history had been going through me and I felt like a vibrating fork. I
had not been laughing at the splintering of a great political party but
mourning it. Something of me had gone into it. Party elites seemed to
have no idea why it was shattering, which meant they wouldn’t be able to
repair it, whatever happens with Mr. Trump.
I was offended that
those curiously quick to write essays about who broke the party were
usually those who’d backed the policies that broke it. Lately
conservative thinkers and journalists had taken to making clear their
disdain for the white working class. I had actually not known they
looked down on them. I deeply resented it and it pained me. If you’re a
writer lucky enough to have thoughts and be paid to express them and
there are Americans on the ground struggling, suffering—some of them
making mistakes, some unlucky—you don’t owe them your airy, well-put
contempt, you owe them your loyalty. They too have given a portion of
their love to this great project, and they are in trouble.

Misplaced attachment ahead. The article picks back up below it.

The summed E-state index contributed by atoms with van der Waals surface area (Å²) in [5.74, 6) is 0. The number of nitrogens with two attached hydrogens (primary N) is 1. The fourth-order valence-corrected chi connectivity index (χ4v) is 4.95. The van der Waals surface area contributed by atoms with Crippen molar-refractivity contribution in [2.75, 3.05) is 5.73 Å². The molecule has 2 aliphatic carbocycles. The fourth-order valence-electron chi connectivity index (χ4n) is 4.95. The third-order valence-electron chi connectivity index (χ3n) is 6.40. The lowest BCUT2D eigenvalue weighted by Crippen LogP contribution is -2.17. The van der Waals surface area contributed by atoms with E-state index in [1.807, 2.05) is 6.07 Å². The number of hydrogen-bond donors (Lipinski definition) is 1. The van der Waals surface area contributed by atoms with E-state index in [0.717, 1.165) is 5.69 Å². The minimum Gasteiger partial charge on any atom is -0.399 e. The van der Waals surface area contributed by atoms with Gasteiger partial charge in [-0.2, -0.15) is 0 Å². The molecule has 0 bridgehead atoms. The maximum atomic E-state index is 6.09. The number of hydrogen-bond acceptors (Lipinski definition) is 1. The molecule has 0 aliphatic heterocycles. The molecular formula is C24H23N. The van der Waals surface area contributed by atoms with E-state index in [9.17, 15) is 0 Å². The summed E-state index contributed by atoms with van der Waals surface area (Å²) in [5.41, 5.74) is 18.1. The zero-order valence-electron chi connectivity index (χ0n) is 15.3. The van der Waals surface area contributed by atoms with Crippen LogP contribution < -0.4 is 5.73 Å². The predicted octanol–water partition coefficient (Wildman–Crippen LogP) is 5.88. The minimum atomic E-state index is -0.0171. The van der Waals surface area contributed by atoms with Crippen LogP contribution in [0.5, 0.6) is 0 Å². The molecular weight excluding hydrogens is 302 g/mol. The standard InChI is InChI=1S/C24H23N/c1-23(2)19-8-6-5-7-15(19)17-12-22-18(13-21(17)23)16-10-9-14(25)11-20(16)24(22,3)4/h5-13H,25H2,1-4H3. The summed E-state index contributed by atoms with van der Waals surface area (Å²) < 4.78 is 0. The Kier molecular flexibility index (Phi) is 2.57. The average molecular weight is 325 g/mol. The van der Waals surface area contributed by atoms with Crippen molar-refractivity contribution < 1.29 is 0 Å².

nights earlier, I’d moderated a panel in New York, on, yes, the ironic
soundtrack of election year 2016, “Hamilton.” At one point I quoted a
line. It is when Eliza sings, just as war has come and things are bleak:
“How lucky we are to be alive right now.” As I quoted it my voice
caught. I asked a friend later if he’d noticed. Yes, he said,
quizzically, comfortingly, we did.
The following day I spoke at a
school in Florida, awoke the next morning spent, got coffee, fired up
the iPad, put on cable news. I read an email thread from a group of
conservative women—very bright, all ages, all decorous and dignified.
But tempers were high, and they were courteously tearing each other